8. Technology facilitated abuse – the use of digital technology to harass, threaten, monitor and control another person, no matter how subtle.
Examples: threats to a person via social media, monitoring a person through access to their online bank accounts, tracking through mobile phone apps.
9. Social abuse – this occurs when one is forced to detach from their family or friends and can be actual or threatened.
Examples: systematically isolating a person from their family or friends, monitoring the person’s movements, viewing their phone messages.
What is personal violence?
Personal violence happens between people who are not in a domestic relationship; for example, colleagues, friends, and neighbours. Personal violence comprises of the 9 types of violence or abuse discussed above.
What is an Apprehended Violence Order (AVO)?
Apprehended Violence Orders are court orders that stop the behaviour and protect the victim. They are often referred to as an ‘AVO’ and sometimes people (wrongly!) call them ‘intervention orders’.
The person who makes the application is called the ‘Applicant’ or the ‘Protected Person’. The person to whom the order is made against is called the ‘Respondent’.
Applications can be made to protect more than one person.
Are there types of Apprehended Violence Orders?
Yes, there are two types of AVOs:
- Apprehended Domestic Violence Order
This order is made when the people involved are part of a domestic relationship, for example, spouses, flatmates or siblings.
- Apprehended Personal Violence Order
This order covers all other types of relationships, for example, between colleagues, friends, and neighbours.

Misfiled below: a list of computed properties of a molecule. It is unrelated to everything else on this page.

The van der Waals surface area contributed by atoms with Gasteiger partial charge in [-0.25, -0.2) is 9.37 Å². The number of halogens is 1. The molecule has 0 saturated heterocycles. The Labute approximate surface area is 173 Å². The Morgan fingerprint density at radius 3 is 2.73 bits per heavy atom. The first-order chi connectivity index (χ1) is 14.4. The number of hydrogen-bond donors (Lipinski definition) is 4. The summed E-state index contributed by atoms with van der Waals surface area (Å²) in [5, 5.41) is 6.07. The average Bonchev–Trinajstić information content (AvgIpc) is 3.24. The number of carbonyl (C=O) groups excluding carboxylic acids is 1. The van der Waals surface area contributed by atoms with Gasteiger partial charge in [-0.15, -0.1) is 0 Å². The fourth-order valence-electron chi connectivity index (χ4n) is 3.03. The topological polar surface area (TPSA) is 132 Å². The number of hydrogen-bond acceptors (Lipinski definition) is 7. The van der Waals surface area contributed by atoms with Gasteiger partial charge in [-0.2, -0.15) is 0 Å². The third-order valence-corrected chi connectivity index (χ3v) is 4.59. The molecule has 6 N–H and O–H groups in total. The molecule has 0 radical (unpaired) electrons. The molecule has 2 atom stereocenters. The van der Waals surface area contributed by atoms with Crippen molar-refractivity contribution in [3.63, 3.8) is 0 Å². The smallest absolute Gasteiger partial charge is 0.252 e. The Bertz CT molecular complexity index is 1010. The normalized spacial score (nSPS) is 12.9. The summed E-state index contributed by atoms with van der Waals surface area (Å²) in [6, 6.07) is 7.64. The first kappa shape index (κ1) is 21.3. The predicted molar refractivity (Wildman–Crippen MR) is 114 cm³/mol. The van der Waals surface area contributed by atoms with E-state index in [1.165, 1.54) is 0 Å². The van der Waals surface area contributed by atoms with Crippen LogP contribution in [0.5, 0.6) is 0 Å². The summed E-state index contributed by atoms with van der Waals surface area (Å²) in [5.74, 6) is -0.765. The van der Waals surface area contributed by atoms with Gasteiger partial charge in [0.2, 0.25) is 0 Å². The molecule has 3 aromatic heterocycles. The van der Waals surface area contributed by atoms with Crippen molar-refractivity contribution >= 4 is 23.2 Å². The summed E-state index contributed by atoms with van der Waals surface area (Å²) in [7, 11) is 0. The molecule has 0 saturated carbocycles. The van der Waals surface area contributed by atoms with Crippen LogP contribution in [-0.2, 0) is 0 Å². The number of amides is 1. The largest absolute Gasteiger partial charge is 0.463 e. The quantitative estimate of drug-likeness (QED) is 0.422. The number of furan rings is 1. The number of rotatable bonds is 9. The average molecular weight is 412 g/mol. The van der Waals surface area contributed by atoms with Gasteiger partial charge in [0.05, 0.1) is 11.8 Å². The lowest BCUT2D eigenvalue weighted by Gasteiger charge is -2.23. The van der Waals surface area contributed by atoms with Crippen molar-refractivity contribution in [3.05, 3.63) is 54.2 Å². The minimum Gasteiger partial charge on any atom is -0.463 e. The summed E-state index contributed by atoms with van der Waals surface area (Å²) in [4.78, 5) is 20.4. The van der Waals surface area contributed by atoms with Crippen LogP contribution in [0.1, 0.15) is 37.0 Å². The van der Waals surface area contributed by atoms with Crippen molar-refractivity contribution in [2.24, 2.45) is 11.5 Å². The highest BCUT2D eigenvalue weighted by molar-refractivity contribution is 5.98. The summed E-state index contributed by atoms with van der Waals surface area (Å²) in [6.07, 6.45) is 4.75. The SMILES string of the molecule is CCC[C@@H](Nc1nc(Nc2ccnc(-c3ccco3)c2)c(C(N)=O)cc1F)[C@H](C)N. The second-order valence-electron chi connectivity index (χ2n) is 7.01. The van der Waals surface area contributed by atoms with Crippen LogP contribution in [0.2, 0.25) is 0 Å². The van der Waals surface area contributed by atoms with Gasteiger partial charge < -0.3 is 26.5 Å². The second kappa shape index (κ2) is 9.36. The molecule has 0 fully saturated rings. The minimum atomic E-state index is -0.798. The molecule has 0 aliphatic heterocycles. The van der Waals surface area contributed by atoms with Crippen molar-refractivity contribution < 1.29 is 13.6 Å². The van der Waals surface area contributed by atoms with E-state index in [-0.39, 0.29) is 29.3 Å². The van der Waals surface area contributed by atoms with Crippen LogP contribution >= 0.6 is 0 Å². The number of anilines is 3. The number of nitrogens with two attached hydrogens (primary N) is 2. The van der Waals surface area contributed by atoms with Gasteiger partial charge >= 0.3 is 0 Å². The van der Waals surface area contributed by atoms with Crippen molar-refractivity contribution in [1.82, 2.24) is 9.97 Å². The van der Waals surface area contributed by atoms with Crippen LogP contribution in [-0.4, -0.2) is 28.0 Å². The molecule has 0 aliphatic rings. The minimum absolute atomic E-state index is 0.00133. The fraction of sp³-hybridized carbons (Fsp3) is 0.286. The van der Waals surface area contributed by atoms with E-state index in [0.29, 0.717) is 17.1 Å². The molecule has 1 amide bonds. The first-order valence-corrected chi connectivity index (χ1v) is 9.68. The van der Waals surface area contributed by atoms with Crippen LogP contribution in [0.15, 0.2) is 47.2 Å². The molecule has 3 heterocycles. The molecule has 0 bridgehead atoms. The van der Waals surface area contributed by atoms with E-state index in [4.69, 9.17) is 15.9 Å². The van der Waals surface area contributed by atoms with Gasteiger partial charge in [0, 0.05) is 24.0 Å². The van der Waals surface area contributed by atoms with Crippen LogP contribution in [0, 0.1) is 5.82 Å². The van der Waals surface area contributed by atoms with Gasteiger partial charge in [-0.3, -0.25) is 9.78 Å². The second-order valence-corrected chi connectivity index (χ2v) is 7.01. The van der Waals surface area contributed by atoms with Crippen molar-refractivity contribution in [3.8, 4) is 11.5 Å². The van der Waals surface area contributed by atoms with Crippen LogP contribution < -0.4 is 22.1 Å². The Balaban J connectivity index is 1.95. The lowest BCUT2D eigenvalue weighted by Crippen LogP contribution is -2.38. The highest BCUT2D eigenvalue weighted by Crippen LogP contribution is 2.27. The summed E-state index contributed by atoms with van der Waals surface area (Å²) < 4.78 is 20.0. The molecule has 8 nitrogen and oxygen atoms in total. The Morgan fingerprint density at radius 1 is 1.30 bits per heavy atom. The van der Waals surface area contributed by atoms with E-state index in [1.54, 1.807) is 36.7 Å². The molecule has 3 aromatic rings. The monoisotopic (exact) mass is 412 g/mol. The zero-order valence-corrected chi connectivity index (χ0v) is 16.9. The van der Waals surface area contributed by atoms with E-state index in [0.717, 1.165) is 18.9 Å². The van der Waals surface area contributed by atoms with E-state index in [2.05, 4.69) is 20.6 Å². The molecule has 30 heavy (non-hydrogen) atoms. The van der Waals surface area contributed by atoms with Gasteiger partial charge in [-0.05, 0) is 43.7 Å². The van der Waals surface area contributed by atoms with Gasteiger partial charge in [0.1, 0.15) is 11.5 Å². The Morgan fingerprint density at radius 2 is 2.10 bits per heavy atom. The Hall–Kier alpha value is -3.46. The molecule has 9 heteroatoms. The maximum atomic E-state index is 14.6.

Both orders prohibit the same behaviours outlined above.
How do you get an Apprehend Violence Order?
An application for an AVO will be decided by a Magistrate in the Local Court. If you, or the people you care for need an AVO, Fourtree Lawyers can help you with the application process and represent you in court. Our caring and confidential approach will ensure you don’t need to see or talk to the Respondent (the person the order is against) at court.
Once a provisional AVO is issued a court date will be set to decide whether a final AVO is necessary.
What is a provisional AVO?
AVOs are first issued as a provisional order. This means that the order is temporary until the Respondent (the person the order is against) is given a copy of the order, and the court decides whether a final order is necessary.
Provisional AVOs will specify which court and the date and time of the first court date (called a ‘mention’). The court date will be within 28 days of the provisional AVO, so the parties don’t have to wait long to have the matter resolved.
Why are some AVO's issued by the police?
Often if police are called to a domestic or personal dispute they will issue a provisional AVO, meaning that the police are the Applicant. In some circumstances, police are legally obliged to do so.
Why is there an AVO and criminal charges?
AVOs are different to police charges but sometimes they arise from the same incident; for example, in a fight between a couple, the police might charge someone with assault as well as issuing an AVO to protect the victim.
What orders can be made?
AVOs ensure the safety of the Protected Person by prohibiting the Respondent’s behaviour. There are a lot of different orders the court can make, the most common prevent the Respondent from: